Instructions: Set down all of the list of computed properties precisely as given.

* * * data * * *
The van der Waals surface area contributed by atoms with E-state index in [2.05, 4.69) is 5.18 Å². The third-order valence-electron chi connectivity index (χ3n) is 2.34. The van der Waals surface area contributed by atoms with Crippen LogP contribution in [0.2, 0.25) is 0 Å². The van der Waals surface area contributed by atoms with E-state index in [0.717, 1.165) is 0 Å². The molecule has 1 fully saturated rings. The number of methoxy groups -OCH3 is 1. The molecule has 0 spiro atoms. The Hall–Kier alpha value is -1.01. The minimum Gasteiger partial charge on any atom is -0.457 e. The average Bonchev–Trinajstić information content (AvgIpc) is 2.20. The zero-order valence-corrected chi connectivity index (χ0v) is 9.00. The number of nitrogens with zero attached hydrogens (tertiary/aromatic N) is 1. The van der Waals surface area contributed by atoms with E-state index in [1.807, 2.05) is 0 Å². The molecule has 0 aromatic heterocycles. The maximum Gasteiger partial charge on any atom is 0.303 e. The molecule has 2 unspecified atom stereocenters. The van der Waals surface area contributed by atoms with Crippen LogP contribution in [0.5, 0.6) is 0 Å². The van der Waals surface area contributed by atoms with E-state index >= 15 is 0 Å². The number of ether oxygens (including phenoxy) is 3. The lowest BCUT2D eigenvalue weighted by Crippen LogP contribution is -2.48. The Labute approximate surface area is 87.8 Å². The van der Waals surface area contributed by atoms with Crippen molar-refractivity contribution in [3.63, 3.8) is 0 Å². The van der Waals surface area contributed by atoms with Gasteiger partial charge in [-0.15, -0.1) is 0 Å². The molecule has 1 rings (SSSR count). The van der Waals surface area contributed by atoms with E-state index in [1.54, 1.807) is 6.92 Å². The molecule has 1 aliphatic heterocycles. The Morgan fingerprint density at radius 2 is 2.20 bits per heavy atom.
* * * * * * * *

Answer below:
The van der Waals surface area contributed by atoms with E-state index in [2.05, 4.69) is 5.18 Å². The third-order valence-electron chi connectivity index (χ3n) is 2.34. The van der Waals surface area contributed by atoms with Crippen LogP contribution in [0.2, 0.25) is 0 Å². The van der Waals surface area contributed by atoms with E-state index in [0.717, 1.165) is 0 Å². The molecule has 1 fully saturated rings. The number of methoxy groups -OCH3 is 1. The molecule has 0 spiro atoms. The Hall–Kier alpha value is -1.01. The minimum Gasteiger partial charge on any atom is -0.457 e. The average Bonchev–Trinajstić information content (AvgIpc) is 2.20. The zero-order valence-corrected chi connectivity index (χ0v) is 9.00. The number of nitrogens with zero attached hydrogens (tertiary/aromatic N) is 1. The van der Waals surface area contributed by atoms with E-state index in [1.807, 2.05) is 0 Å². The molecule has 0 aromatic heterocycles. The maximum Gasteiger partial charge on any atom is 0.303 e. The molecule has 2 unspecified atom stereocenters. The van der Waals surface area contributed by atoms with Crippen LogP contribution in [0.5, 0.6) is 0 Å². The van der Waals surface area contributed by atoms with E-state index >= 15 is 0 Å². The number of ether oxygens (including phenoxy) is 3. The lowest BCUT2D eigenvalue weighted by Crippen LogP contribution is -2.48. The Labute approximate surface area is 87.8 Å². The van der Waals surface area contributed by atoms with Crippen molar-refractivity contribution in [3.63, 3.8) is 0 Å². The van der Waals surface area contributed by atoms with Gasteiger partial charge in [-0.15, -0.1) is 0 Å². The molecule has 1 rings (SSSR count). The van der Waals surface area contributed by atoms with E-state index in [1.54, 1.807) is 6.92 Å². The molecule has 1 aliphatic heterocycles. The Morgan fingerprint density at radius 2 is 2.20 bits per heavy atom.